8 Tips to Revolutionize Your DIY Blog Photography

*This post contains affiliate links. I only recommend products I trust and would buy for myself.
I should probably start this post with a disclaimer. I am by no means a professional expert photographer.
I worked in a Sears Portrait Studio in college for 3 years, and thought, at the time, that I had it figured out. Ha! Not even close. Honestly, I’m still learning, and I’m sure no photographer is ever really finished improving their skills.
It can be so overwhelming trying to figure out how to create that “wow” factor, but truthfully, DIY/home decor blogs with great photography are blogs that find the most success. Plain and simple.
If you’re a DIY/home decor blogger who isn’t focusing on photography, you honestly should be. It is so incredibly vital. I know it can be scary at first, but I promise you, it’s so much fun once you figure out the basics! I’m here to hold your hand every step of the way. (And maybe take you out for coffee and whisper to you, “you can do this“, if you start getting down on yourself.)
Breathe. I’ve got your back.
1. Make an investment in a DSLR camera and lens.
 
Gee, Lauren, thanks for telling me my first step is to spend all kinds of money I don’t have on a piece of equipment.
 
I know, but hear me out. (There are other budget-friendly tips too, I promise.)  A DSLR camera doesn’t have to cost you thousands of dollars. My husband bought my Canon 60D for me as a wedding gift. It was all I wanted in the world…besides him, of course.
If you’re just starting out though, a smaller DSLR like a Canon Rebel is a great place to begin. Nikon is good too, but I personally choose Canon. You can even buy them used for half the price of retail (just know the risks of potentially not having a warranty). Put away a little at a time to save up. Or if your family normally buys you birthday presents, ask them to chip in for a camera instead.
You can find them for as low as $350, sometimes lower. And, in the end, it’s actually an investment not just money down the drain. If you can become a successful blogger with the equipment necessary to make it a paying job, it will pay for itself time and time again. I have my eye on a Canon EOS 5D Mark III (it ain’t cheap), so I’ll probably be saving for a long time.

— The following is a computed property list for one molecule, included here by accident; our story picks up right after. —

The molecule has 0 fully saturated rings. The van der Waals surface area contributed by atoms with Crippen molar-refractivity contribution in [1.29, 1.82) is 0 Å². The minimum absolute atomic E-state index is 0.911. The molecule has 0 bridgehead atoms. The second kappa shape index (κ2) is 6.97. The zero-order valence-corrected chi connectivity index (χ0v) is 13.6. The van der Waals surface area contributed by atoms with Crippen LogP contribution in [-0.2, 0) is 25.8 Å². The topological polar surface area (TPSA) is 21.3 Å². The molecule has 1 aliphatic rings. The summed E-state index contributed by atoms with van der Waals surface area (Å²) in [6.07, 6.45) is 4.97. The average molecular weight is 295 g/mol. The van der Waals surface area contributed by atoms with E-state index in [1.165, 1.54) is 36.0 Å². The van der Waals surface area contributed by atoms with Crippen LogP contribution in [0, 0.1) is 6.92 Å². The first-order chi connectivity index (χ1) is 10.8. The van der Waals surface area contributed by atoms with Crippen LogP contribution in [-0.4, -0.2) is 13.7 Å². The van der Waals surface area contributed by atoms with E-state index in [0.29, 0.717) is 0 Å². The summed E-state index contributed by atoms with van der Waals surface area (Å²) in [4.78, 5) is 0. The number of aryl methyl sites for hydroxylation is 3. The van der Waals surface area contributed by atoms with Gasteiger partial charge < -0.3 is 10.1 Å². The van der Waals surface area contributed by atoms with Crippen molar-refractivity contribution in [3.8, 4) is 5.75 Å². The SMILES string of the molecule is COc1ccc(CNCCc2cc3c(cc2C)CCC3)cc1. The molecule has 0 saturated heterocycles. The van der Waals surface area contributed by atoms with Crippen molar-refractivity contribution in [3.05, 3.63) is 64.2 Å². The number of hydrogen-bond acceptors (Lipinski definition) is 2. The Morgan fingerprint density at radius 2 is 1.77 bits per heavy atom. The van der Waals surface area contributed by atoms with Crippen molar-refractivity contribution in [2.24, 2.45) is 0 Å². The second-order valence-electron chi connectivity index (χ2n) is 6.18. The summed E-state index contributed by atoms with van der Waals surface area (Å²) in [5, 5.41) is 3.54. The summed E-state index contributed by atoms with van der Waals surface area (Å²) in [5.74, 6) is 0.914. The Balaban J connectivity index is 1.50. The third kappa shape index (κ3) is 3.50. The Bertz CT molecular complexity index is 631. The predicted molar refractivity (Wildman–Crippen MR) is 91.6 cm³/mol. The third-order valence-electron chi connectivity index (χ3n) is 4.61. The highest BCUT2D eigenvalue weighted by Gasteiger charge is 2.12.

Start out with the kit lens (the one that comes with the camera body) until you get used to it. Then, graduate up to ones where you can really show off your newfound skills. I use a Tamron 17-50 mm F/2.8 and it is capable of pretty much all of my shots I want to take. There are lenses with better glass out there, but mine is great for someone in the intermediate level.
If you don’t believe me on all of this DSLR preach, I’ll show you what I mean.
Shot with my iPhone 5:
This is what my jewelry organizer from Monday’s post looked like using my iPhone’s camera. I haven’t done anything to it editing-wise, but you can probably agree it’s not the best picture. It’s grainy and underexposed and just…meh.
DIY/home decor photography does best when it’s clear, sharp, and bright, and it’s simply not possible with my iPhone, no matter how many tricks I try. My bathroom has limited natural light, so it’s a tricky spot.

Shot with my DSLR and basic editing:

This, on the other hand, I shot using my DSLR. And I barely did any editing except sharpened it and bumped up the exposure just a small amount.
2. Learn manual mode.
 
Lauren, why are you throwing all this scary stuff at me?
 
Ohhh but trust me, manual is TONS of fun when you learn the very basics of it. I am not someone who can just sit down and read my camera manual. (And I was an English teacher for 5 years, so that’s probably terrible of me to admit.)  I will fall asleep, and I’ll learn absolutely nothing. If you’re only using your camera in automatic mode, you’re missing out on a lot and not getting your money’s worth.
This guy at Fro Knows Photo taught me a lot of tips in his videos in a way that I could actually understand. He’s a quirky fellow, and he’s good at explaining ways to learn your camera. (This isn’t even an affiliate thing. He just really really helped me. But I’m always honest with y’all anyway.)
UPDATE:  I finally finished the online classes from Shoot Fly Shoot and they are AMAZING! Highly recommend if you need a major photography boost.

3. Use a tripod and shutter release remote.